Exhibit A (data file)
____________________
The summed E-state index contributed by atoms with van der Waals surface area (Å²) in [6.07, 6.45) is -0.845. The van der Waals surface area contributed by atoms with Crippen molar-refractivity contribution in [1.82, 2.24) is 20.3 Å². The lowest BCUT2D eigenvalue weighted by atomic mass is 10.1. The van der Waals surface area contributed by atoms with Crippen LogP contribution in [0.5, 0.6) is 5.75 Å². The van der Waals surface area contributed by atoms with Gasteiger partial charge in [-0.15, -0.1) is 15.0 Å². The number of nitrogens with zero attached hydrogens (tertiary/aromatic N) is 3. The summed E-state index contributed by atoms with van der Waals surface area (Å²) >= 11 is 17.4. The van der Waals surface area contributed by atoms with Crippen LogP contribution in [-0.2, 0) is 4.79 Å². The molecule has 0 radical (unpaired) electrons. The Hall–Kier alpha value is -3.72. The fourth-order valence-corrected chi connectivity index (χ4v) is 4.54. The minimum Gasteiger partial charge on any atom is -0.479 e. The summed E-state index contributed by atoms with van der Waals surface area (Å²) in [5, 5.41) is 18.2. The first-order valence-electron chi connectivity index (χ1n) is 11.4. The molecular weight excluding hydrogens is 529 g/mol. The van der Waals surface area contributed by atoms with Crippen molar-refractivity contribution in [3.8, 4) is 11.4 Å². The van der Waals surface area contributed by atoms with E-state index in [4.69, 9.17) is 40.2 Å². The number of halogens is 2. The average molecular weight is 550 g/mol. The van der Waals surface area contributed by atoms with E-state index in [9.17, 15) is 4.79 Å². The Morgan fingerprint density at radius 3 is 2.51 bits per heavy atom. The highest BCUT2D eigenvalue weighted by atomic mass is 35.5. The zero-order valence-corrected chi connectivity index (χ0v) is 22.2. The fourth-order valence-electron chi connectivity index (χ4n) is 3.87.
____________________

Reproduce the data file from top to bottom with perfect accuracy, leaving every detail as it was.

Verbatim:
The summed E-state index contributed by atoms with van der Waals surface area (Å²) in [6.07, 6.45) is -0.845. The van der Waals surface area contributed by atoms with Crippen molar-refractivity contribution in [1.82, 2.24) is 20.3 Å². The lowest BCUT2D eigenvalue weighted by atomic mass is 10.1. The van der Waals surface area contributed by atoms with Crippen LogP contribution in [0.5, 0.6) is 5.75 Å². The van der Waals surface area contributed by atoms with Gasteiger partial charge in [-0.15, -0.1) is 15.0 Å². The number of nitrogens with zero attached hydrogens (tertiary/aromatic N) is 3. The summed E-state index contributed by atoms with van der Waals surface area (Å²) >= 11 is 17.4. The van der Waals surface area contributed by atoms with Crippen LogP contribution in [-0.2, 0) is 4.79 Å². The molecule has 0 radical (unpaired) electrons. The Hall–Kier alpha value is -3.72. The fourth-order valence-corrected chi connectivity index (χ4v) is 4.54. The minimum Gasteiger partial charge on any atom is -0.479 e. The summed E-state index contributed by atoms with van der Waals surface area (Å²) in [5, 5.41) is 18.2. The first-order valence-electron chi connectivity index (χ1n) is 11.4. The molecular weight excluding hydrogens is 529 g/mol. The van der Waals surface area contributed by atoms with Crippen molar-refractivity contribution in [3.8, 4) is 11.4 Å². The van der Waals surface area contributed by atoms with E-state index in [4.69, 9.17) is 40.2 Å². The number of halogens is 2. The average molecular weight is 550 g/mol. The van der Waals surface area contributed by atoms with E-state index in [9.17, 15) is 4.79 Å². The Morgan fingerprint density at radius 3 is 2.51 bits per heavy atom. The highest BCUT2D eigenvalue weighted by atomic mass is 35.5. The zero-order valence-corrected chi connectivity index (χ0v) is 22.2. The fourth-order valence-electron chi connectivity index (χ4n) is 3.87.